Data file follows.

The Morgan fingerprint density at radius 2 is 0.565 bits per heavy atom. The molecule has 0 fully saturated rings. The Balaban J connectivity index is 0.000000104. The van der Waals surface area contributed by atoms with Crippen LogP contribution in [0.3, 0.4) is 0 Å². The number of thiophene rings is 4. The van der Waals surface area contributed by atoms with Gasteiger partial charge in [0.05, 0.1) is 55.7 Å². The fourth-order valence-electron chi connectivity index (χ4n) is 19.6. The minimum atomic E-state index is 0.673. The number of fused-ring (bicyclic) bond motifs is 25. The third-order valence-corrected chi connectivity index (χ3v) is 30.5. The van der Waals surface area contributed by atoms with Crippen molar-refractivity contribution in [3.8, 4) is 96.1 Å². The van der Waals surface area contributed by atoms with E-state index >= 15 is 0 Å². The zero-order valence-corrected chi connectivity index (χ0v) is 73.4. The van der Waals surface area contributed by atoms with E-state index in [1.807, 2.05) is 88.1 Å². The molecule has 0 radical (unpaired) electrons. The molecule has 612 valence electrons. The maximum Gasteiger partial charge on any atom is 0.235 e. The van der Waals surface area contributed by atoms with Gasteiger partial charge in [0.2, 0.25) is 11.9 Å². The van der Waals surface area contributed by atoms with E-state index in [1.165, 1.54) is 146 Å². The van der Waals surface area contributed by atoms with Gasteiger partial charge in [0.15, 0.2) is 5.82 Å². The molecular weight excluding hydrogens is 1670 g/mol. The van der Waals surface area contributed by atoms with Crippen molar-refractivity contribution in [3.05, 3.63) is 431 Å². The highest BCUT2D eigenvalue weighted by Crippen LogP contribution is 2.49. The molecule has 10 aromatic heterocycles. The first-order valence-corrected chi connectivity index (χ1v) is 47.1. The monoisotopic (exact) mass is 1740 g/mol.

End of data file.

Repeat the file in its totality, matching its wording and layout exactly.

The Morgan fingerprint density at radius 2 is 0.565 bits per heavy atom. The molecule has 0 fully saturated rings. The Balaban J connectivity index is 0.000000104. The van der Waals surface area contributed by atoms with Crippen LogP contribution in [0.3, 0.4) is 0 Å². The number of thiophene rings is 4. The van der Waals surface area contributed by atoms with Gasteiger partial charge in [0.05, 0.1) is 55.7 Å². The fourth-order valence-electron chi connectivity index (χ4n) is 19.6. The minimum atomic E-state index is 0.673. The number of fused-ring (bicyclic) bond motifs is 25. The third-order valence-corrected chi connectivity index (χ3v) is 30.5. The van der Waals surface area contributed by atoms with Crippen molar-refractivity contribution in [3.8, 4) is 96.1 Å². The van der Waals surface area contributed by atoms with E-state index >= 15 is 0 Å². The zero-order valence-corrected chi connectivity index (χ0v) is 73.4. The van der Waals surface area contributed by atoms with E-state index in [1.807, 2.05) is 88.1 Å². The molecule has 0 radical (unpaired) electrons. The molecule has 612 valence electrons. The maximum Gasteiger partial charge on any atom is 0.235 e. The van der Waals surface area contributed by atoms with Gasteiger partial charge in [0.2, 0.25) is 11.9 Å². The van der Waals surface area contributed by atoms with E-state index in [1.165, 1.54) is 146 Å². The van der Waals surface area contributed by atoms with Gasteiger partial charge in [0.15, 0.2) is 5.82 Å². The molecular weight excluding hydrogens is 1670 g/mol. The van der Waals surface area contributed by atoms with Crippen molar-refractivity contribution in [3.05, 3.63) is 431 Å². The highest BCUT2D eigenvalue weighted by Crippen LogP contribution is 2.49. The molecule has 10 aromatic heterocycles. The first-order valence-corrected chi connectivity index (χ1v) is 47.1. The monoisotopic (exact) mass is 1740 g/mol.